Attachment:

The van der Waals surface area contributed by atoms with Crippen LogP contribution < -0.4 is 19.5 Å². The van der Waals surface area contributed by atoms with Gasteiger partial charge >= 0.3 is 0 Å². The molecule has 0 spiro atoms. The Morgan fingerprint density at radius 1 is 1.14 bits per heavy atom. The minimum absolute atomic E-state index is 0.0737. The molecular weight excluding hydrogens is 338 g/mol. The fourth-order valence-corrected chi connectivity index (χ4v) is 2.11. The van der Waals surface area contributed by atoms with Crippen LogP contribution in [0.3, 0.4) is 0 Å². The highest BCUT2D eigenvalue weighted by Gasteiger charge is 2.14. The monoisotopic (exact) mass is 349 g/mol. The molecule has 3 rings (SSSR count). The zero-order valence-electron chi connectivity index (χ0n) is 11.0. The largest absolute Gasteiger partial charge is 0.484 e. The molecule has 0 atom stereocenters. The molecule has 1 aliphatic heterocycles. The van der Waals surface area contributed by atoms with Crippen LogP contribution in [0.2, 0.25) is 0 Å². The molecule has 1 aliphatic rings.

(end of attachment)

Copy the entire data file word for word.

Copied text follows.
The van der Waals surface area contributed by atoms with Crippen LogP contribution < -0.4 is 19.5 Å². The van der Waals surface area contributed by atoms with Gasteiger partial charge >= 0.3 is 0 Å². The molecule has 0 spiro atoms. The Morgan fingerprint density at radius 1 is 1.14 bits per heavy atom. The minimum absolute atomic E-state index is 0.0737. The molecular weight excluding hydrogens is 338 g/mol. The fourth-order valence-corrected chi connectivity index (χ4v) is 2.11. The van der Waals surface area contributed by atoms with Crippen LogP contribution in [0.3, 0.4) is 0 Å². The highest BCUT2D eigenvalue weighted by Gasteiger charge is 2.14. The monoisotopic (exact) mass is 349 g/mol. The molecule has 3 rings (SSSR count). The zero-order valence-electron chi connectivity index (χ0n) is 11.0. The largest absolute Gasteiger partial charge is 0.484 e. The molecule has 0 atom stereocenters. The molecule has 1 aliphatic heterocycles. The van der Waals surface area contributed by atoms with Crippen LogP contribution in [0.2, 0.25) is 0 Å². The molecule has 1 aliphatic rings.